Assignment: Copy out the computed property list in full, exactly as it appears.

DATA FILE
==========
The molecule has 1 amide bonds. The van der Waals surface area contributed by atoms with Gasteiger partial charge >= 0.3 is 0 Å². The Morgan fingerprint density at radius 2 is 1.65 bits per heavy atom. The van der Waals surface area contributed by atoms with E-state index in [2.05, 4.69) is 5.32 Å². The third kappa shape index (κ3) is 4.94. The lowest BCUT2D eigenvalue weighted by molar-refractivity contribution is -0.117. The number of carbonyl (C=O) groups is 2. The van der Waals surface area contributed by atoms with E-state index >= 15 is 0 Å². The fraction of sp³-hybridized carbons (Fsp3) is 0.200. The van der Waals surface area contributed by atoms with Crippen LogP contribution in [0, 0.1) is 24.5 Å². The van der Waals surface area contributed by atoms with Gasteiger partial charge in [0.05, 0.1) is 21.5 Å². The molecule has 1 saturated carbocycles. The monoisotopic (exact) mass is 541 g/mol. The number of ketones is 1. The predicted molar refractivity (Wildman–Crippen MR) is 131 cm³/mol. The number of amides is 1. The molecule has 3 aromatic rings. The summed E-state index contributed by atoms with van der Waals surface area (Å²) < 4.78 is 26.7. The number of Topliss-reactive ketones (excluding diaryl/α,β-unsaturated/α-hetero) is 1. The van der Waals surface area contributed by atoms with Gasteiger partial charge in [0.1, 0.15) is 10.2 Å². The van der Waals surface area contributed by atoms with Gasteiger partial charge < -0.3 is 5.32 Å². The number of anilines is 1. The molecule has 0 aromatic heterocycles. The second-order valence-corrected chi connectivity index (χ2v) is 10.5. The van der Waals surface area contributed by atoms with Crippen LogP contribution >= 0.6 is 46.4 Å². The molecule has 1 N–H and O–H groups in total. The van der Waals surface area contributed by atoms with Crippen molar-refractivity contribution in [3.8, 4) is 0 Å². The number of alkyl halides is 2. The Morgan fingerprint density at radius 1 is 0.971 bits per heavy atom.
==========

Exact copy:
The molecule has 1 amide bonds. The van der Waals surface area contributed by atoms with Gasteiger partial charge >= 0.3 is 0 Å². The Morgan fingerprint density at radius 2 is 1.65 bits per heavy atom. The van der Waals surface area contributed by atoms with E-state index in [2.05, 4.69) is 5.32 Å². The third kappa shape index (κ3) is 4.94. The lowest BCUT2D eigenvalue weighted by molar-refractivity contribution is -0.117. The number of carbonyl (C=O) groups is 2. The van der Waals surface area contributed by atoms with E-state index >= 15 is 0 Å². The fraction of sp³-hybridized carbons (Fsp3) is 0.200. The van der Waals surface area contributed by atoms with Crippen LogP contribution in [0, 0.1) is 24.5 Å². The van der Waals surface area contributed by atoms with Gasteiger partial charge in [0.05, 0.1) is 21.5 Å². The molecule has 1 saturated carbocycles. The monoisotopic (exact) mass is 541 g/mol. The number of ketones is 1. The predicted molar refractivity (Wildman–Crippen MR) is 131 cm³/mol. The number of amides is 1. The molecule has 3 aromatic rings. The summed E-state index contributed by atoms with van der Waals surface area (Å²) < 4.78 is 26.7. The number of Topliss-reactive ketones (excluding diaryl/α,β-unsaturated/α-hetero) is 1. The van der Waals surface area contributed by atoms with Gasteiger partial charge in [0.1, 0.15) is 10.2 Å². The van der Waals surface area contributed by atoms with Gasteiger partial charge < -0.3 is 5.32 Å². The number of anilines is 1. The molecule has 0 aromatic heterocycles. The second-order valence-corrected chi connectivity index (χ2v) is 10.5. The van der Waals surface area contributed by atoms with Crippen LogP contribution >= 0.6 is 46.4 Å². The molecule has 1 N–H and O–H groups in total. The van der Waals surface area contributed by atoms with Crippen molar-refractivity contribution in [3.8, 4) is 0 Å². The number of alkyl halides is 2. The Morgan fingerprint density at radius 1 is 0.971 bits per heavy atom.